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Re: Lightning on the AT

We were hiking north from Williamstown/North Adams, Mass. on a sticky 
morning, and began a long but gradual ascent just as we heard the first 
rumble of thunder.  It was raining when we reached the steep jumble of large 
rocks near the top, already slick, and the storm was closing in, so we 
retreated a bit and stood in the rain to wait.  

It began to rain harder.  We got out the ground clothe and sat underneath 
it for awhile, not the most comfortable of positions.  Finally we decided 
to head back down to where we had seen a blue-blazed bad weather trail 
branch off to the side.  Losing hard-earned elevation, we found the side 
trail and started back up, this time around the side of the mountain and 
the jumble of rocks.

It began to rain harder.

Just as we stepped out into the clearing at the top, a large flash of 
lightning exploded around us -- so close it was like we were surrounded 
by it, with no lag between the lightning and the thunder.  I panicked and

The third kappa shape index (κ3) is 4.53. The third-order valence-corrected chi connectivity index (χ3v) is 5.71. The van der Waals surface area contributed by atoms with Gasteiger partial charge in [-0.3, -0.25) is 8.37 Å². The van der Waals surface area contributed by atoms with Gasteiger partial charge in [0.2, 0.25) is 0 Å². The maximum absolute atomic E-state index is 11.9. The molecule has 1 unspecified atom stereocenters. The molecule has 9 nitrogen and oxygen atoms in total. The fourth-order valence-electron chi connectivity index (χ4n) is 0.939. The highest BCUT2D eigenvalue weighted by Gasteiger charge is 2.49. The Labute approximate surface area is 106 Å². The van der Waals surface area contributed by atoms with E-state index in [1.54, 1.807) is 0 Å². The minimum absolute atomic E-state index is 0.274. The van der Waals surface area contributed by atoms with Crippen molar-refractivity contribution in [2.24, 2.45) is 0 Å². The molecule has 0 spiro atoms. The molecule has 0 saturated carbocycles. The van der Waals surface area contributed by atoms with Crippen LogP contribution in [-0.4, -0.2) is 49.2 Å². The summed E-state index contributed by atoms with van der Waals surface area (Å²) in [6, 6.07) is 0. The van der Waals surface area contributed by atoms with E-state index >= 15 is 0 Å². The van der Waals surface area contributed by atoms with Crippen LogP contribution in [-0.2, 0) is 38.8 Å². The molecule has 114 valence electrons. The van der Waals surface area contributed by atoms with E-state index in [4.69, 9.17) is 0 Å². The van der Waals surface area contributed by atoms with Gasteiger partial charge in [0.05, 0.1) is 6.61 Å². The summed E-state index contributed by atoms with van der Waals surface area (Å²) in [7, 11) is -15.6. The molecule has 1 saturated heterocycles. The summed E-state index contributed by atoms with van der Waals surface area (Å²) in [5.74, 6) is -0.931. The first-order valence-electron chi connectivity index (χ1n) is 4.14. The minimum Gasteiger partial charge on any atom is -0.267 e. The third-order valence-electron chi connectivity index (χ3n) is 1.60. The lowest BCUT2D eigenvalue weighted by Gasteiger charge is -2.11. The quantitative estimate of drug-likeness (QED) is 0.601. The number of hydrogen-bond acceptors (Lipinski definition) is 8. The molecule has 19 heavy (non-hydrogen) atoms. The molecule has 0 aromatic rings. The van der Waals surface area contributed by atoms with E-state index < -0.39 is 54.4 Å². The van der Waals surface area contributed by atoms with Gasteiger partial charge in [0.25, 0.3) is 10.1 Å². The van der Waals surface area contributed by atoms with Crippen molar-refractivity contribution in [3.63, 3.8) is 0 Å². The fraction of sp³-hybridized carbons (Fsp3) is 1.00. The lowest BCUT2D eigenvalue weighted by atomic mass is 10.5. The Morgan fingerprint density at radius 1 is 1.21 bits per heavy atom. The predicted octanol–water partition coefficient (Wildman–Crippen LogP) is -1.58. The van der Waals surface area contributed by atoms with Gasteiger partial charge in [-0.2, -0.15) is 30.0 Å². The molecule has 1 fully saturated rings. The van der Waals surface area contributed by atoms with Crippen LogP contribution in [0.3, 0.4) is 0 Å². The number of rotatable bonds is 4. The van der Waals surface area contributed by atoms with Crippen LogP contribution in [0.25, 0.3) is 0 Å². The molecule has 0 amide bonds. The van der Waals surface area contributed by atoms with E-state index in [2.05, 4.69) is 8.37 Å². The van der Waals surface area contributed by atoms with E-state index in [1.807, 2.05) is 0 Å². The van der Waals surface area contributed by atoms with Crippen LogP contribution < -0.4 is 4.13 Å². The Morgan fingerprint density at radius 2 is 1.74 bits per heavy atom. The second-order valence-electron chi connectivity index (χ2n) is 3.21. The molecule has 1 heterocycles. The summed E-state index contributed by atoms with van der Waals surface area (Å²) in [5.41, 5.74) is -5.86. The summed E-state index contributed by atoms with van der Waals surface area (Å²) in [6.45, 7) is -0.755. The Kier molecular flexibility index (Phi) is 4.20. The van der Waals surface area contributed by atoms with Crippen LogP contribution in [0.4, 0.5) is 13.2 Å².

immediately pulled off my pack and its external frame.  I turned around 
to see Sharon looking at me and, in my frightened state, grabbed her and 
pushed her back down the trail and into the trees.  (I've since 
apologized many times.  Besides, I was scared!)

We rushed back down the side trail, losing elevation again, until we 
found some rocks that we decided to sit on for awhile.  Two different 
rocks -- Sharon was still smarting from my having pushed her at the 
summit.  It rained harder.  Finally, another large boom drove us all the way 
back down the side trail and back down the AT, about a mile, to a campsite.

Where we ignominiously sat in the privy to wait out the storm.

It let up about an hour later, and thoroughly soaked and cold, we climbed 
the mountain *again,* across the wet, slippery jumble of rocks, and onto the 
summit.  Where we were promptly scared by a dog coming out of the brush, 
owned by some people coming up the other side.    

Lesson: the AT is hard enough, but more so when you climb the mountains 
three times.